Tuesday kicks off the annual Skift Global Forum at the TWA Hotel at New York’s JFK Airport, September 21 – 23. However, this year’s conference is a “hybrid” event, meaning participants can attend the forum either in-person or virtually. In-person tickets are $2,495, and online tickets are $345.
The travel industry has been transformed by the pandemic, and vacation rental industry leaders are anxious to hear directly from executives at OTAs, hotels, urban short-term rentals, and destinations about how they view both the significant changes to leisure travel and the increased demand for vacation home rentals. Key interviews on Skift’s stage include Airbnb CEO Brian Chesky, Booking Holdings CEO Glenn Fogel, Marriott International CEO Anthony Capuano, Google VP and Travel GM Richard Holden, Expedia Group CEO Peter Kern, Sonder CEO Francis Davidson, HomeAway cofounder and investor Carl Shepherd, Family Travel Association founder Ranier Jenss, and Visit Florida CEO Dana Young.
We caught up with Skift founder and CEO Rafat Ali to hear more about this week’s event, how he feels about getting his team back together at their NYC home base, what insights attendees are hoping to gain from the forum, and how hybrid formats are transforming B2B events.
“This is the first time the whole team will meet since March 2020 last year,” Ali said. “We haven’t used this muscle in more than two years now, and it will take some doing to shake off those rusty muscles, so to speak. So much of the happiness is just meeting our team again—and so many people we have hired in the last two years we haven’t ever met in person! Also NYC is back, for sure, so there’s a little bit of that thrill of being part of the revenge of the big city.”
On Tuesday, September 21, the event kicks off by introducing human mobility to the dialogue followed by a discussion about its implications between Ali and Airbnb CEO Brian Chesky. “Brian will be talking to me about a big picture conversation on future of human mobility, with all the changes happening on climate change, immigration, global talent shortage, changes in future of work and living, and other larger geopolitical issues.”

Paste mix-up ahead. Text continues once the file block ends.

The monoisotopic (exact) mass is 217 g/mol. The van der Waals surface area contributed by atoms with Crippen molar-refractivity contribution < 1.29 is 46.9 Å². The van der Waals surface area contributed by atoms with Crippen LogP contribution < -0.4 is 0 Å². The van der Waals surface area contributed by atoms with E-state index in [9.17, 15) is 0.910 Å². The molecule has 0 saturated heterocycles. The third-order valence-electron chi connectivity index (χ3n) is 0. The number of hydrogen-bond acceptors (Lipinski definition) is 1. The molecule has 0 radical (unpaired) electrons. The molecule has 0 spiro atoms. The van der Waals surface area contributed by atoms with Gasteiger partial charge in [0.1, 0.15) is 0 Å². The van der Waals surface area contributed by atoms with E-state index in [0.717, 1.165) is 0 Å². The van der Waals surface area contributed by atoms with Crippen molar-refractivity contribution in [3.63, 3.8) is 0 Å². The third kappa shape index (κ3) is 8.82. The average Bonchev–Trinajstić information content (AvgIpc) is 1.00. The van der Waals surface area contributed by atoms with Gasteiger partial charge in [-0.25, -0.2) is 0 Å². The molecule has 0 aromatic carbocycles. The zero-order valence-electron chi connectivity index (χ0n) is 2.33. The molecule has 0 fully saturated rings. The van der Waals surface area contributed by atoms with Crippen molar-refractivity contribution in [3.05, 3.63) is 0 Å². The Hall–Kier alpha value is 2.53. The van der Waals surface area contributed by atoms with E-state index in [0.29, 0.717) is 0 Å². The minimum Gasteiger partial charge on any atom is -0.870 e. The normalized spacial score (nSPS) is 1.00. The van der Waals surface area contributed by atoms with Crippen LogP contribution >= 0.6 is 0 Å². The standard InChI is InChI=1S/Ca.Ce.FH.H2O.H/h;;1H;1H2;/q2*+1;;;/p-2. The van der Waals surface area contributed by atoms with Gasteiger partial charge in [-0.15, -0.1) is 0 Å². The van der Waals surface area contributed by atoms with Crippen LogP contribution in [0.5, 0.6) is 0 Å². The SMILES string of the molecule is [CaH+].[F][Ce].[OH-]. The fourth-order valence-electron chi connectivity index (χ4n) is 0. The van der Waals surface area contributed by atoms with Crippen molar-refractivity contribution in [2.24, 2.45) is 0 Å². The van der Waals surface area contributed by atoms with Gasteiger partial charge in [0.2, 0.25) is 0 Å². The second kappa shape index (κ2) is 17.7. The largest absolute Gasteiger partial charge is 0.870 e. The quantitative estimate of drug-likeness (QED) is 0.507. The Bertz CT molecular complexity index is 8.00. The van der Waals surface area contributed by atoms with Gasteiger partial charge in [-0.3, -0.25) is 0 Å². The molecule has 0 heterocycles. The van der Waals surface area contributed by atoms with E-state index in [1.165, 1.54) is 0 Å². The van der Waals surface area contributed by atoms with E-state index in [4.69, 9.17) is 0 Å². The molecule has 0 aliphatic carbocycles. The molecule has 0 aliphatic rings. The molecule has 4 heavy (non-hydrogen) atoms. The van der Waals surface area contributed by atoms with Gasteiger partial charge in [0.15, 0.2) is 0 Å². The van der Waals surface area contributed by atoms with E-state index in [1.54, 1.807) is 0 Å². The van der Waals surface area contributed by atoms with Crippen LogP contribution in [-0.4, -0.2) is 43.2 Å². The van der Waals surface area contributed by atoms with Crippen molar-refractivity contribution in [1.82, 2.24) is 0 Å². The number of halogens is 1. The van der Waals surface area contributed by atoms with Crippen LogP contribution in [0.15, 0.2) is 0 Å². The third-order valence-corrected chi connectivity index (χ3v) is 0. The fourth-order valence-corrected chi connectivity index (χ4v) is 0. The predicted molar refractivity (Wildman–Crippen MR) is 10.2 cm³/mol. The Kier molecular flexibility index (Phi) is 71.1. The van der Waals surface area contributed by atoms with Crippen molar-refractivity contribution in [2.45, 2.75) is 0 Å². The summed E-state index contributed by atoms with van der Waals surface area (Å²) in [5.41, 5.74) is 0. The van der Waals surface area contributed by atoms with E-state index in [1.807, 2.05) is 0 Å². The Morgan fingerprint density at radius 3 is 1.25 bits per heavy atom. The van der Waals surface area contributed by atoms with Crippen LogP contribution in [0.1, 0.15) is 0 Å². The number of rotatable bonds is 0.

Ali will also be talking to Chesky about how he envisions building out Airbnb for the next decade. “It will be less granular on the current business and financials, also because they’re coming to a quiet period because of their earnings coming up,” Ali added. “He is planning to give an update on some booking and host trends they’re seeing, so do tune in for that, but it’ll be smaller part of the conversation.”
In light of the many changes facing the travel industry, we asked Rafat what he thinks attendees are hoping to discover through these discussions.
“I think one of the biggest things people and our editors are keen on understanding is the shape of recovery as we enter winter 2021 and the obvious slowdown with the Delta variant,” Ali responded. “Yet it’s a very hopeful time, as the demand over the last year has been incredible for domestic [travel] and has benefited sectors like yours [vacation rentals] and others.”
“The other things everybody’s trying to figure out are when international travel will open—particularly to the US—and what’s the shape of vaccine mandates for employees of travel companies as well as for customers/travelers. The last part is particularly applicable to the airline companies,” Ali added.
We also asked Ali about his decision to host a hybrid event and if this hybrid format will be the future of B2B events. “How can we not have a hybrid future for conferences going ahead?” he asked. “It would seem like a big loss if we only do physical [events] when, if anything the last 18 months has shown us, it is that technologies like Zoom allow us to open up to the world, both in terms of where we hire our teams as well as in terms of our audiences and other stakeholders on events. It is more complex than just running a physical [event] or just running a virtual event, because you’re almost running two conferences at the same time with two different audiences that at times are at cross purposes. We are going to learn a lot of lessons the hard way in the next few days.”